As part of our Joy of Jazz series, we interview Concorde Nkabinde and talk about the must-attend workshops, Geleza Kleva and Learn, for musicians wanting and needing to know more about the business behind the music industry.
How did it all come about, is this the first time you're doing Geleza Kleva and Learn?
Concord Nkabinde: This is the third one, the first one was in 2013. Basically I am involved during the time of the Joy of Jazz festival in September where musicians can attend these workshops. The festival organisers then saw a need for these kind of workshops during the rest of the year, there is no program that empowered young artists with particularly business skills.
These workshops are designed to expose young aspiring artists to different careers in the industry and also to expose them to how the business side of the industry actually works.
“...We teach them the nitty gritty of the music industry...” - Concord Nkabinde
Understanding the business side of the music industry is very important?
Concord Nkabinde: Yes, it is because we are finding that in music schools and even universities, don't have programs that prepare young musicians for the business side of things. So that's the essence of the program. And what we do is we engage and involve professionals in the industry with experience to come and share what they know.
We teach them the nitty gritty of the industry. What we do is we help them understand problems like copyright, because now you find young people are writing music and they don't know how to protect their work. So we break it down to the most basic aspects of when a song is written, how copyright is created etc. Also when you go into studio and people need to know who is creating what.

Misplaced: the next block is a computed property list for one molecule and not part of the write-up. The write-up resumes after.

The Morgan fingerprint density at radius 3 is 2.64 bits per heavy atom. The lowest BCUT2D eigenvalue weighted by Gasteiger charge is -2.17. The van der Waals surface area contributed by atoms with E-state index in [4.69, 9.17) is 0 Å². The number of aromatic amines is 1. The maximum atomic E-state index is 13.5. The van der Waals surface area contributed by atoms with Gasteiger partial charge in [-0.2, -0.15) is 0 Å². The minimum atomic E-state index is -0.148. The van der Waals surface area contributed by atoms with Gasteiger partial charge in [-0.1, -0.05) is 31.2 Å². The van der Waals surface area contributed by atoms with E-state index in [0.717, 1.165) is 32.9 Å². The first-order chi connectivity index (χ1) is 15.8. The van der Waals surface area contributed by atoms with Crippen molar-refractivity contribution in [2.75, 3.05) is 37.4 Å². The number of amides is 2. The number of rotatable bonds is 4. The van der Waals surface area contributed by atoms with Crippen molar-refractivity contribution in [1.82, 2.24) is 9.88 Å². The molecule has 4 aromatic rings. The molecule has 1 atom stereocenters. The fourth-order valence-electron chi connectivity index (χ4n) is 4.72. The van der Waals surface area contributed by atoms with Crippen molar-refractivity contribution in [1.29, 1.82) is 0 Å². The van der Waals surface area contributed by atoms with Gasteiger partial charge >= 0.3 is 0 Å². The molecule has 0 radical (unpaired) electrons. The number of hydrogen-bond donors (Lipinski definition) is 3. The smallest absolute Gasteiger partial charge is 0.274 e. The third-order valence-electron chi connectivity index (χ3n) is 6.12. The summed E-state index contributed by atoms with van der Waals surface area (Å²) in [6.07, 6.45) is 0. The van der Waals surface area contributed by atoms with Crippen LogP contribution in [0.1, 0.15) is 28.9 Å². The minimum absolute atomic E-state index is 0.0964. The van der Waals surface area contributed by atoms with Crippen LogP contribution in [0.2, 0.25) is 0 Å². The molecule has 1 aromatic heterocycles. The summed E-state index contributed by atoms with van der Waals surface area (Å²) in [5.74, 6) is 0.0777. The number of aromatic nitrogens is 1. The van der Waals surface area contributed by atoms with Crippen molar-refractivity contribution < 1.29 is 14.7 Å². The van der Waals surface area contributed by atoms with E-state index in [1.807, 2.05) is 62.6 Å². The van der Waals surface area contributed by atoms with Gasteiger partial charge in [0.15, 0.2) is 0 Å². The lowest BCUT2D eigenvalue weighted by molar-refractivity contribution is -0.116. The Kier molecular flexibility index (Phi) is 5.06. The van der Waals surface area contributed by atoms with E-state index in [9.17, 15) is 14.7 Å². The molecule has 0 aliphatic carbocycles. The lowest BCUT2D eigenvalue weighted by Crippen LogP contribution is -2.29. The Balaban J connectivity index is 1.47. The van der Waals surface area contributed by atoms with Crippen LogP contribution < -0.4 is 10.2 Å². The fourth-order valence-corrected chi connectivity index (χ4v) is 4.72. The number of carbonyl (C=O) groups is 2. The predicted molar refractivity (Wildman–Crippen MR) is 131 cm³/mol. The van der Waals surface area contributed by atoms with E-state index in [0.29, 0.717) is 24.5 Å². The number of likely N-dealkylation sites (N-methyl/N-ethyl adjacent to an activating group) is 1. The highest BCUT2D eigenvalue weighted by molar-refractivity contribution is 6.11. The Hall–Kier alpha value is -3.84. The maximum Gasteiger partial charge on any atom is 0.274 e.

The next step is to know how to deal with contracts because we know contracts don't empower young artists. A lot of the time an artist will be approached by a record company with a record deal and the artist has no knowledge of what is expected of a contract, so in the end they sign contracts that bind them and sometimes they end up not even owning their own creations. Those are the kind of issues we go through in the workshops.
It is upsetting when big corporations take advantage of young musicians who don't know how to protect themselves.
Concord Nkabinde: Yes, true and what is hurting the most is the fact that experienced musicians who have been in the music industry for so many years also lack that knowledge but when you organise workshops like this, they don't come. They don't want people to see that they don't know. And yet it can change their careers even at this stage of their lives.
This is not just for jazz, but for any musician anyone who is interested in the industry?
Concord Nkabinde: Yes, it is organised that way. I think we actually get more attendance from gospel artists. So yes, it is for anyone who wants to learn more about the music industry.
How can they enter, is there a waiting list and how much does it cost?
Concord Nkabinde: The workshops are for free. That's another thing that makes people think twice, they don't think this kind of information will be given to them for free. That's why we are so passionate about these workshops because it almost levels the playing fields between the record companies and the musicians.